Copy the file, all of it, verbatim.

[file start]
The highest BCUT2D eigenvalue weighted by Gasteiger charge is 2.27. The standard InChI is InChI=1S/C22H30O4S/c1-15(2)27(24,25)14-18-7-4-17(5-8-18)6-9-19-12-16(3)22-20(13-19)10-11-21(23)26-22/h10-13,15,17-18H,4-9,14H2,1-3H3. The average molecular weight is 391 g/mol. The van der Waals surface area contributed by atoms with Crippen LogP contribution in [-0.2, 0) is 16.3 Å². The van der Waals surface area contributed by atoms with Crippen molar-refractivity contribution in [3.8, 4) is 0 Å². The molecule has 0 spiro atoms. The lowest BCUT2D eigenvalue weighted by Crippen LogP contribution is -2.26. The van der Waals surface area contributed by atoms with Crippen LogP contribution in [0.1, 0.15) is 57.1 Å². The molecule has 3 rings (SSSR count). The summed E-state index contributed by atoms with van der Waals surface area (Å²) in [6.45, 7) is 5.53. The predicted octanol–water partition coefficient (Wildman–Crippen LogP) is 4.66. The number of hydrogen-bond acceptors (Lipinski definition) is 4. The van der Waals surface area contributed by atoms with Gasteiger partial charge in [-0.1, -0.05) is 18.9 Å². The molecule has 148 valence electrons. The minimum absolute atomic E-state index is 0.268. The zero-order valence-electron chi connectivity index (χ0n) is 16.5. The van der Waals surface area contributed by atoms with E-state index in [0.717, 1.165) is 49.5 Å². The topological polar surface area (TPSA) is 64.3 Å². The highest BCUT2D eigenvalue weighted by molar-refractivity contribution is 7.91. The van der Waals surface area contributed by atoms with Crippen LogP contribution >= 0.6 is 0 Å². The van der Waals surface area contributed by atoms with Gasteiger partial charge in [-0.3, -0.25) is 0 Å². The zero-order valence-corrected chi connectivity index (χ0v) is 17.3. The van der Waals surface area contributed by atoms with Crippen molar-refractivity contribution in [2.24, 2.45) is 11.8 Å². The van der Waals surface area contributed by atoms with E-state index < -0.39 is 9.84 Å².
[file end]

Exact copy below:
The highest BCUT2D eigenvalue weighted by Gasteiger charge is 2.27. The standard InChI is InChI=1S/C22H30O4S/c1-15(2)27(24,25)14-18-7-4-17(5-8-18)6-9-19-12-16(3)22-20(13-19)10-11-21(23)26-22/h10-13,15,17-18H,4-9,14H2,1-3H3. The average molecular weight is 391 g/mol. The van der Waals surface area contributed by atoms with Crippen LogP contribution in [-0.2, 0) is 16.3 Å². The van der Waals surface area contributed by atoms with Crippen molar-refractivity contribution in [3.8, 4) is 0 Å². The molecule has 0 spiro atoms. The lowest BCUT2D eigenvalue weighted by Crippen LogP contribution is -2.26. The van der Waals surface area contributed by atoms with Crippen LogP contribution in [0.1, 0.15) is 57.1 Å². The molecule has 3 rings (SSSR count). The summed E-state index contributed by atoms with van der Waals surface area (Å²) in [6.45, 7) is 5.53. The predicted octanol–water partition coefficient (Wildman–Crippen LogP) is 4.66. The number of hydrogen-bond acceptors (Lipinski definition) is 4. The van der Waals surface area contributed by atoms with Gasteiger partial charge in [-0.1, -0.05) is 18.9 Å². The molecule has 148 valence electrons. The minimum absolute atomic E-state index is 0.268. The zero-order valence-electron chi connectivity index (χ0n) is 16.5. The van der Waals surface area contributed by atoms with E-state index in [0.717, 1.165) is 49.5 Å². The topological polar surface area (TPSA) is 64.3 Å². The highest BCUT2D eigenvalue weighted by molar-refractivity contribution is 7.91. The van der Waals surface area contributed by atoms with Crippen LogP contribution >= 0.6 is 0 Å². The van der Waals surface area contributed by atoms with Gasteiger partial charge in [-0.3, -0.25) is 0 Å². The zero-order valence-corrected chi connectivity index (χ0v) is 17.3. The van der Waals surface area contributed by atoms with Crippen molar-refractivity contribution in [2.24, 2.45) is 11.8 Å². The van der Waals surface area contributed by atoms with E-state index < -0.39 is 9.84 Å².